Judicial Review proceedings commenced by six trade unions, relating to changes made by the Government to public sector pensions, will be heard in the High Court on 31st January 2023, with the trial due to last until Friday 3rd February. The unions involved in this challenge are the POA, the FBU, GMB, PCS, the RCN and Unite.

The case concerns the Government’s botched reforms of the pension schemes for the Prison Officers, NHS, Teachers, Civil Servants, local Government, the Armed Forces, Police Officers, Firefighters, and others in 2015. In 2018 the reforms were held by the Court of Appeal to be unlawful, because the way they were implemented discriminated against younger members. The Government accepted that they had to be reversed.

In a separate development, it transpired that the cost of the new schemes was substantially less than had been anticipated when they were assessed by the Government actuary in 2019. Under the applicable legislation, younger members’ benefits should have been improved, or their contributions should have been reduced, by up to 4.9%. That is because the schemes contain an arrangement, called the “cost control mechanism”, whereby if the schemes turn out to be more expensive than anticipated the members have to pay (in the form of reduced pensions or increased contributions) but if they turn out to be cheaper the position is reversed and pensions go up or contributions go down.

The Government wants to avoid this result by imposing the cost of its own discriminatory conduct on the schemes, effectively making members of the new schemes pay.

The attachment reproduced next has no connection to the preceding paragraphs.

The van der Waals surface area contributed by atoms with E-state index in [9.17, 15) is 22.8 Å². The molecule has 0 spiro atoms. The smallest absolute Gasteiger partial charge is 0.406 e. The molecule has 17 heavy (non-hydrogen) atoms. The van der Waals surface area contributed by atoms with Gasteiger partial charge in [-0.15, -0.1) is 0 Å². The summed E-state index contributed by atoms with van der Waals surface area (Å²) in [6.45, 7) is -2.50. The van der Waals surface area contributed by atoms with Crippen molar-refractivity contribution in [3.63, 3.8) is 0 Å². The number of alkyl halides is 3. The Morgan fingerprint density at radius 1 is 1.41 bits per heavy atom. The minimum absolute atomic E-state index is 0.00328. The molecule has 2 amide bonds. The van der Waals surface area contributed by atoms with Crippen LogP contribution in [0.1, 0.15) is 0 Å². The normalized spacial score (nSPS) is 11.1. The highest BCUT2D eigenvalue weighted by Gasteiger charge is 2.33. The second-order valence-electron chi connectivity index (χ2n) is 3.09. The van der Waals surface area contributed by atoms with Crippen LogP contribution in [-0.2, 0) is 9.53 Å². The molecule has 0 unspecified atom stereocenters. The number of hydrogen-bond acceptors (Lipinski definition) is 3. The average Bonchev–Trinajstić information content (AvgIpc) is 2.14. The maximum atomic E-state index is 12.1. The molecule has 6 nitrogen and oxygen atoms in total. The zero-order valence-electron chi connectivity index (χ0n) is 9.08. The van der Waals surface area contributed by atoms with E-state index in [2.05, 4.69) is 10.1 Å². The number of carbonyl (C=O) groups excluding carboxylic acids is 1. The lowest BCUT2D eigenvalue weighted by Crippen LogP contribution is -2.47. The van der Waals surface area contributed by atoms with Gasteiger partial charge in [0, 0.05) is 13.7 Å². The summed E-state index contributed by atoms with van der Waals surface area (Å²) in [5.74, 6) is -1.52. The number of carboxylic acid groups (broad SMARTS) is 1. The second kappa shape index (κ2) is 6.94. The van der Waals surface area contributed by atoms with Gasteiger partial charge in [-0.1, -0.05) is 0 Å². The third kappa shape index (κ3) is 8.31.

The unions maintain that this treatment is unlawful because:

  • adding the cost of the discrimination into the cost control mechanism flouts the purposes that Parliament intended when the cost control mechanism was set up – the government has tried to make this change by “directions” issued by the Treasury without Parliamentary control or consultation with members.
  • It also flouts promises made to scheme members when the schemes were reformed in 2015, in an attempt to defuse a bitter dispute.
  • It is once again discriminatory – only younger members will have to pay.

The cost control mechanism has since been reformed and is unlikely to result in increases or reductions in pensions or contributions in the future, but the Government’s actions have effectively denied members a contribution reduction of up to 4.9% or the equivalent in terms of pension improvements. That should have taken effect in April 2019 and was due to last until March this year.

Steve Gillan, the General Secretary of the POA stated:

“It is only correct, that as a responsible Union, the POA challenge discriminatory acts against our members which have resulted in our members suffering a detriment. The Government have reneged on promises made to our members in 2015 when the schemes were reformed.” 

Mark Fairhurst, the National Chair of the POA stated:

“Making our members pay for the discriminatory acts of the Government is a scandal. This must be the only case in legal history where the ‘winners’ of a legal case are expected to pay the costs of the ‘losers’. It is a disgrace and shame on the Government.”




For further information, contact:

POA Press Office                                                  020 8803 0255 Option 7

Representing over 30,000 Prison, Correctional and Secure Psychiatric Workers, the POA is the largest UK Union in this sector, able to trace its roots back more than 100 years.